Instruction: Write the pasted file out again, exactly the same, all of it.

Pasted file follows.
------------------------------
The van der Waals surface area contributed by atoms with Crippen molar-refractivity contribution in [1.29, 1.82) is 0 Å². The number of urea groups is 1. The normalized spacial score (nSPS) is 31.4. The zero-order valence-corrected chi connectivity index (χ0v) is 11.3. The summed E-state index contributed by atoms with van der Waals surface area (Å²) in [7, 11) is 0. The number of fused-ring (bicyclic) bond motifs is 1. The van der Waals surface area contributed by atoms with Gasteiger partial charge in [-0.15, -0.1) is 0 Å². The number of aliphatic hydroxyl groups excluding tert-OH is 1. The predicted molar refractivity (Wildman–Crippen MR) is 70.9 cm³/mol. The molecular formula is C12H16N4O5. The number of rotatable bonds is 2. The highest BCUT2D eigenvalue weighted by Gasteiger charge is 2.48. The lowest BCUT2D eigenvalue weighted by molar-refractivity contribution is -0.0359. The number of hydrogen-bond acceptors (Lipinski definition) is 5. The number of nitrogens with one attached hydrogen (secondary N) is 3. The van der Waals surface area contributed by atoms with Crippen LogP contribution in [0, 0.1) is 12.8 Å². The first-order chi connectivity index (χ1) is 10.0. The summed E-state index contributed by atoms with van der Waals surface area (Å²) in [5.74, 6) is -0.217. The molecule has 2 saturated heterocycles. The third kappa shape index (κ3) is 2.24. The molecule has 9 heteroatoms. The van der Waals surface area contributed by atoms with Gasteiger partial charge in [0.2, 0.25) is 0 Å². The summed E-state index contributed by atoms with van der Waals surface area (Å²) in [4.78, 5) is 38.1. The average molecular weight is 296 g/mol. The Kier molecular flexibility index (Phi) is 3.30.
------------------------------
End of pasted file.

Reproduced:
The van der Waals surface area contributed by atoms with Crippen molar-refractivity contribution in [1.29, 1.82) is 0 Å². The number of urea groups is 1. The normalized spacial score (nSPS) is 31.4. The zero-order valence-corrected chi connectivity index (χ0v) is 11.3. The summed E-state index contributed by atoms with van der Waals surface area (Å²) in [7, 11) is 0. The number of fused-ring (bicyclic) bond motifs is 1. The van der Waals surface area contributed by atoms with Gasteiger partial charge in [-0.15, -0.1) is 0 Å². The number of aliphatic hydroxyl groups excluding tert-OH is 1. The predicted molar refractivity (Wildman–Crippen MR) is 70.9 cm³/mol. The molecular formula is C12H16N4O5. The number of rotatable bonds is 2. The highest BCUT2D eigenvalue weighted by Gasteiger charge is 2.48. The lowest BCUT2D eigenvalue weighted by molar-refractivity contribution is -0.0359. The number of hydrogen-bond acceptors (Lipinski definition) is 5. The number of nitrogens with one attached hydrogen (secondary N) is 3. The van der Waals surface area contributed by atoms with Crippen LogP contribution in [0, 0.1) is 12.8 Å². The first-order chi connectivity index (χ1) is 10.0. The summed E-state index contributed by atoms with van der Waals surface area (Å²) in [5.74, 6) is -0.217. The molecule has 2 saturated heterocycles. The third kappa shape index (κ3) is 2.24. The molecule has 9 heteroatoms. The van der Waals surface area contributed by atoms with Gasteiger partial charge in [0.2, 0.25) is 0 Å². The summed E-state index contributed by atoms with van der Waals surface area (Å²) in [4.78, 5) is 38.1. The average molecular weight is 296 g/mol. The Kier molecular flexibility index (Phi) is 3.30.